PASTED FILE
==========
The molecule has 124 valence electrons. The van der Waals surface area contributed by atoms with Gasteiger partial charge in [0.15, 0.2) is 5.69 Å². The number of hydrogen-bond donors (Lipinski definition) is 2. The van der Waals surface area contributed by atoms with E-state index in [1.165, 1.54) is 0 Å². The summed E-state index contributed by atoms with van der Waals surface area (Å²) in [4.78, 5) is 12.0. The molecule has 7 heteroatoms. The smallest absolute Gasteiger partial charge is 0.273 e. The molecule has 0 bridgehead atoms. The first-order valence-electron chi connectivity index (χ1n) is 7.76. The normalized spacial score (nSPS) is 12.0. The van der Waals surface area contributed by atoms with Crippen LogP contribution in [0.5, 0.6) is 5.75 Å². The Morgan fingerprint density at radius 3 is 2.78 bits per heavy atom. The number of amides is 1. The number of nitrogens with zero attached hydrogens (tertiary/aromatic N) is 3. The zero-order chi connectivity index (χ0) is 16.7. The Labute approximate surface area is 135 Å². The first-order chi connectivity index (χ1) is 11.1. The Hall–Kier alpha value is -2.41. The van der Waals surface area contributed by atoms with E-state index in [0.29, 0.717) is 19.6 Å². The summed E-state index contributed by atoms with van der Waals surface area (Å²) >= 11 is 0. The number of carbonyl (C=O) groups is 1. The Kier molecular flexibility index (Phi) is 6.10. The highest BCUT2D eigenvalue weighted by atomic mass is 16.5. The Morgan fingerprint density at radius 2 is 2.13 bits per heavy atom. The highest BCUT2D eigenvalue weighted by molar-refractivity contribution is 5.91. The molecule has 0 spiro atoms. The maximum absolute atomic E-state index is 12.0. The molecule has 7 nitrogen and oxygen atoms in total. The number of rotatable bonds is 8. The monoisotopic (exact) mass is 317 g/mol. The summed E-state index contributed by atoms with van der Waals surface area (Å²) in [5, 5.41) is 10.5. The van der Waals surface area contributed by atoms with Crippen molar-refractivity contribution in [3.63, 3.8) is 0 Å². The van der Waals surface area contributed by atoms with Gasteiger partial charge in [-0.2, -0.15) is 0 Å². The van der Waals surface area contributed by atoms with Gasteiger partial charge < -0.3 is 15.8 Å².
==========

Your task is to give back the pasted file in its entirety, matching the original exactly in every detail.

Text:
The molecule has 124 valence electrons. The van der Waals surface area contributed by atoms with Gasteiger partial charge in [0.15, 0.2) is 5.69 Å². The number of hydrogen-bond donors (Lipinski definition) is 2. The van der Waals surface area contributed by atoms with E-state index in [1.165, 1.54) is 0 Å². The summed E-state index contributed by atoms with van der Waals surface area (Å²) in [4.78, 5) is 12.0. The molecule has 7 heteroatoms. The smallest absolute Gasteiger partial charge is 0.273 e. The molecule has 0 bridgehead atoms. The first-order valence-electron chi connectivity index (χ1n) is 7.76. The normalized spacial score (nSPS) is 12.0. The van der Waals surface area contributed by atoms with Crippen LogP contribution in [0.5, 0.6) is 5.75 Å². The Morgan fingerprint density at radius 3 is 2.78 bits per heavy atom. The number of amides is 1. The number of nitrogens with zero attached hydrogens (tertiary/aromatic N) is 3. The zero-order chi connectivity index (χ0) is 16.7. The Labute approximate surface area is 135 Å². The first-order chi connectivity index (χ1) is 11.1. The Hall–Kier alpha value is -2.41. The van der Waals surface area contributed by atoms with E-state index in [0.29, 0.717) is 19.6 Å². The summed E-state index contributed by atoms with van der Waals surface area (Å²) >= 11 is 0. The number of carbonyl (C=O) groups is 1. The Kier molecular flexibility index (Phi) is 6.10. The highest BCUT2D eigenvalue weighted by atomic mass is 16.5. The Morgan fingerprint density at radius 2 is 2.13 bits per heavy atom. The highest BCUT2D eigenvalue weighted by molar-refractivity contribution is 5.91. The molecule has 0 spiro atoms. The maximum absolute atomic E-state index is 12.0. The molecule has 7 nitrogen and oxygen atoms in total. The number of rotatable bonds is 8. The monoisotopic (exact) mass is 317 g/mol. The summed E-state index contributed by atoms with van der Waals surface area (Å²) in [5, 5.41) is 10.5. The van der Waals surface area contributed by atoms with Crippen molar-refractivity contribution in [3.63, 3.8) is 0 Å². The van der Waals surface area contributed by atoms with Gasteiger partial charge in [-0.2, -0.15) is 0 Å². The van der Waals surface area contributed by atoms with Gasteiger partial charge < -0.3 is 15.8 Å².